As impressed as I am by the beautiful style and innovative use of space in the new City Creek development in downtown Salt Lake City, I can’t help but feel a twinge of sadness for what used to exist in those blocks.

I served as a missionary for The Church of Jesus Christ of Latter-day Saints at Temple Square in 1991 and 1992. Those of us who had been called to initially serve as part of the Salt Lake City Mission were taken out of that mission and assigned exclusively to the Square. During that time, many changes were taking place — but little did I know, in 20 years, even bigger transformation would take place.

Then, there were many hours I was assigned to just stand at an entrance to Temple Square to welcome visitors and direct them to tours or other offerings they might find useful. I stood at the south entrance many times, in sunny, hot conditions or cold, laced with rain or snow, waiting for someone to welcome and gazing across South Temple at Crossroads Plaza.

I spent one preparation day shopping for hours at the mall with my petite companion from California, trying in vain to find a pair of winter boots that would fit her size-5 feet. I shopped sometimes for new dresses that would be appropriate for my service.

I’d watch fellow missionaries who were on a lunch break or on their preparation day, going into the entrance of the mall to the yogurt shop right inside to get their frozen-treat fix. I’d observe hundreds of “regular” people who weren’t devoting 18 months to serving the Lord wear their blue jeans and T-shirts and hang out with friends to shop or catch a new movie.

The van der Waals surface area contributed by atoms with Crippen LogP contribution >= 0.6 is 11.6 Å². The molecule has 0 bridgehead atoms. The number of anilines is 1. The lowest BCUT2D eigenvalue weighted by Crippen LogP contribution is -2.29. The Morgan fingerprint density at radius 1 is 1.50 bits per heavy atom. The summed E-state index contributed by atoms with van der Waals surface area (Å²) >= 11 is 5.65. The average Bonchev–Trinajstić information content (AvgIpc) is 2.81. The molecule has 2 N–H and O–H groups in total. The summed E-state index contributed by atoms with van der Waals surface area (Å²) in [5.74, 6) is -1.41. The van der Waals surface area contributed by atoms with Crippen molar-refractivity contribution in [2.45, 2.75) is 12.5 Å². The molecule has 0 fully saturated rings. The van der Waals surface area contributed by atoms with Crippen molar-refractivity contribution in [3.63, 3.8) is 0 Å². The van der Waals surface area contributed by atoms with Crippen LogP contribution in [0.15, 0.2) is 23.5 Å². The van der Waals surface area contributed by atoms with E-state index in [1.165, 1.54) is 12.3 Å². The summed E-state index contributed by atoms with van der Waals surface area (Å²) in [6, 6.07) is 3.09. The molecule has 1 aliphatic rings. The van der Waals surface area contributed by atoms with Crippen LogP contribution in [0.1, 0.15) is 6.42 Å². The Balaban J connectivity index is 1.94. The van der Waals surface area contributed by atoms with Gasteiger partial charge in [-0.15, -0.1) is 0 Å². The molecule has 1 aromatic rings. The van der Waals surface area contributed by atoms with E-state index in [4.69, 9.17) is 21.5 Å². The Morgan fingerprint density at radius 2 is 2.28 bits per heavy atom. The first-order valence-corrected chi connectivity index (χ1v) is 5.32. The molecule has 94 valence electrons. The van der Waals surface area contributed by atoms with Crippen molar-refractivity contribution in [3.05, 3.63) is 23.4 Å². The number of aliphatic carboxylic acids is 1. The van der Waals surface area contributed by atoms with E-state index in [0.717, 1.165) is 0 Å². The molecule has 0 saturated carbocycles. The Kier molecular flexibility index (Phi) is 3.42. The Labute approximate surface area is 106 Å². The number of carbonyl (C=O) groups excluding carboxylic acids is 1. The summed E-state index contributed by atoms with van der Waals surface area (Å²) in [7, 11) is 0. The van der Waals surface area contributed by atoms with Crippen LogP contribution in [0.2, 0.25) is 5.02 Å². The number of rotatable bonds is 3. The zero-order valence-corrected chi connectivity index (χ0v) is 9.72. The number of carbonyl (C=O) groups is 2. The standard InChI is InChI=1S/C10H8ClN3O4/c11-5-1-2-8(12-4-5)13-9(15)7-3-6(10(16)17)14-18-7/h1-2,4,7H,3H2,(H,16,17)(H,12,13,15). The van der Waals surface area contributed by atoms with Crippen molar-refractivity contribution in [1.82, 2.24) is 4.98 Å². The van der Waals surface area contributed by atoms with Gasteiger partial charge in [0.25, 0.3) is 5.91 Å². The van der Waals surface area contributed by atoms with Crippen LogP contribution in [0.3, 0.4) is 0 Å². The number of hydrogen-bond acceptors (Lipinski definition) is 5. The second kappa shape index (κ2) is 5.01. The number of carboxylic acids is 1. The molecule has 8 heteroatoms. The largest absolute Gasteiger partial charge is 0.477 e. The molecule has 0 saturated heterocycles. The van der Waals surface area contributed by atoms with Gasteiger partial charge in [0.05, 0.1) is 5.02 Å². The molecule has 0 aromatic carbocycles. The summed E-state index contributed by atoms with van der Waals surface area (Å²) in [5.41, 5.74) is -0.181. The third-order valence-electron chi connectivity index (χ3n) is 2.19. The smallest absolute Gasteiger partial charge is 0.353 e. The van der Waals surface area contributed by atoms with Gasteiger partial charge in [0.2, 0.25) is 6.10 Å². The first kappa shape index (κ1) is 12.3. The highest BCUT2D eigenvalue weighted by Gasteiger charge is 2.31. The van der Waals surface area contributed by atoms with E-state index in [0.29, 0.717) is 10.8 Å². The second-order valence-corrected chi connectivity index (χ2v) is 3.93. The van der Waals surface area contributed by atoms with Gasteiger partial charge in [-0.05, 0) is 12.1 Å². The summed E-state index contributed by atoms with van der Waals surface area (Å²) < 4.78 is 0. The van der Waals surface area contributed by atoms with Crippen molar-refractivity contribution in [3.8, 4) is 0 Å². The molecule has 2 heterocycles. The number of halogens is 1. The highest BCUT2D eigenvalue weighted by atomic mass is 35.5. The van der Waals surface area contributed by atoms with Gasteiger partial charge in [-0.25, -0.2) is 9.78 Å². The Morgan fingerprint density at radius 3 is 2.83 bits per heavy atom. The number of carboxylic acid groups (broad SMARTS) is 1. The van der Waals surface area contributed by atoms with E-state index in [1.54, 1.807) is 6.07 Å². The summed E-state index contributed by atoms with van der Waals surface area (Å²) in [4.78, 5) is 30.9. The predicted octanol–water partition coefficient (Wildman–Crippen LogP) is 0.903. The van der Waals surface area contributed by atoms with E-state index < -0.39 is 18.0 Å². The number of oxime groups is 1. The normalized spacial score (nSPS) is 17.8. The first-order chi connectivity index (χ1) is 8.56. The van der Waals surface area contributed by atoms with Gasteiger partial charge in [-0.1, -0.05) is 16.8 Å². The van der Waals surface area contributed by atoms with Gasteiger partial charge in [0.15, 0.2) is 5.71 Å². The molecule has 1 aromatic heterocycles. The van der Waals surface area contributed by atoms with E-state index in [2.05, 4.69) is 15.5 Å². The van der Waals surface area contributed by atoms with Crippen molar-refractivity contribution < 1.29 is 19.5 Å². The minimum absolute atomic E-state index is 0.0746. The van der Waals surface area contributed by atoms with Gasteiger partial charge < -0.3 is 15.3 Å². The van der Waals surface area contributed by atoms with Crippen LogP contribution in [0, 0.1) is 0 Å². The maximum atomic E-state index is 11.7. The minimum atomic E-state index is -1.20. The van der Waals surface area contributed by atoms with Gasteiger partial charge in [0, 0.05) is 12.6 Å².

Once, a visitor who clearly was not from Salt Lake City came by and asked me if I knew anything about a particular movie that was out that summer. “Is it any good?” he asked. He had no idea how little I knew to tell him.

The whole time I served my mission, I saw scaffolding gradually make its way around the temple as it was cleaned for its 100th anniversary. A walk east of the Square invariably took me through construction and temporary sidewalk areas, since the Hotel Utah was in the middle of being transformed into the Joseph Smith Memorial Building. (I remember a few visitors asking me if the temple was still under construction; no, 40 years was enough, I thought.)

Now 20 years later, when I visit the same area, my eyes see a new development with multiple uses fit for a thriving downtown community — but my heart and mind still see memories of a sacred time in my life that will never be erased, never torn down and repurposed.

Cathy Carmode Lim is the founder of, a website that reviews books and gives them ratings according to content.